Last week’s Italian extravaganza of wines included some wines from the Valtellina in Lombardy, particularly this one from Nino Negri. I got about 10 text messages from a friend who lives in the Valtellina last week asking me if I had seen that Eric Asimov had finally taken note of Valtellina. Yes I had read the article. Funny that even in Sondrio, what the New York Times writes about, is what they have their minds on. That said, I actually had first visited the Valtellina with the person who texted me over 15 years ago. His family has a house there and we went to visit and tasted wines along the way. I loved the wines from Sandro Fay I remember and a few others. One of the famous names forever from that region though is Nino Negri. Last week I just had the pleasure of tasting his Sfursat 5 Stelle from 2011 which won a “Tre Bicchieri” award. This 100% Nebbiolo based wine is made only in select years. The grapes are dried for three months and the wine ages for 18 months in new French oak barriques and then a further six months in the bottle. The wines are made by winemaker Casimiro Maule who has worked at the winery since the 1970s. I find that Sfursat, like Amarone, is an acquired taste. My friend who was tasting with me was quite surprised at this version of Nebbiolo which locally is called Chiavennasca. Apparently, according to their website, Nino Negri was the first winery to produce a Sfursat also called a Sforzato. It was a big, rich, complex and layered wine with red fruit, pencil shavings, tobacco and spice notes. It also had great acidity. Infact the acidity, in my view, due to the elevation of the vineyards, enables these concentrated wines to be imbibed with slightly lighter food than what an Amarone requires. Worth learning to pronounce, try wines from the Valtellina, Sfursat and others, I don’t think you’ll be disappointed.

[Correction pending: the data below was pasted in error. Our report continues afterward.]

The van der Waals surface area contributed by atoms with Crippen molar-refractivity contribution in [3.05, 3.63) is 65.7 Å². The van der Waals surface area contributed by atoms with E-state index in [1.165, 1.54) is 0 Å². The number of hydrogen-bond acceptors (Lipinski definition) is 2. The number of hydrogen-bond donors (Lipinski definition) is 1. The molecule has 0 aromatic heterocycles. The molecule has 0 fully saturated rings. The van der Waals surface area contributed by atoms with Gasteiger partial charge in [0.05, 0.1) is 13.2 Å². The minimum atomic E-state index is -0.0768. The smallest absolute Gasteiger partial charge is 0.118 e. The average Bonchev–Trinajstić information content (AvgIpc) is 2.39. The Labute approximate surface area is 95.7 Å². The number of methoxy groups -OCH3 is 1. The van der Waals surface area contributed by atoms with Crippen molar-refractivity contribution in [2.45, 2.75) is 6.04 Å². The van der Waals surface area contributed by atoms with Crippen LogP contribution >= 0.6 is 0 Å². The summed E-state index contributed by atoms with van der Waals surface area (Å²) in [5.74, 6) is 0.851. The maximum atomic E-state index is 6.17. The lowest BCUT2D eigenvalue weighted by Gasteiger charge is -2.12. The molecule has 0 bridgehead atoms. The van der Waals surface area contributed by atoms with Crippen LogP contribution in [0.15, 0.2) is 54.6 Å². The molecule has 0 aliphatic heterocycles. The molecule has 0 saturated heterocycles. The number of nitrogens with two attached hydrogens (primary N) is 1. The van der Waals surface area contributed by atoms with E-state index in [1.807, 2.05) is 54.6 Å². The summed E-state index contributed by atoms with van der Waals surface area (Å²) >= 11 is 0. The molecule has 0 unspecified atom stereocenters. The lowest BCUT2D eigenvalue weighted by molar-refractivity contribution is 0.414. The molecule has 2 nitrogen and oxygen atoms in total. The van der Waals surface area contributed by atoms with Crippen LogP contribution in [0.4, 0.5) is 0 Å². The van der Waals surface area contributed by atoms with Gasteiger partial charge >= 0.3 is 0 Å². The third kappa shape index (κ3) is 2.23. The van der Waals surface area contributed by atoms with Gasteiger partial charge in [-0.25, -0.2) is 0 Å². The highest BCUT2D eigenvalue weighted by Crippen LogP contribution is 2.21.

Reblogged this on avvinare and commented:
Thinking of my friend in Valtellina today as he celebrates his birthday. It’s so cold here in NY that I continue to think I should be skiing at least and drinking great mountain wines from places like Valtellina. I just tried a Sfursat from Mamete Prevostini at Tre Bicchieri and it was fantastic! Infact the acidity, in my view, due to the elevation of the vineyards, enables these concentrated wines to be imbibed with slightly lighter food than what an Amarone requires. Worth learning to pronounce, try wines from the Valtellina, Sfursat and others, I don’t think you’ll be disappointed.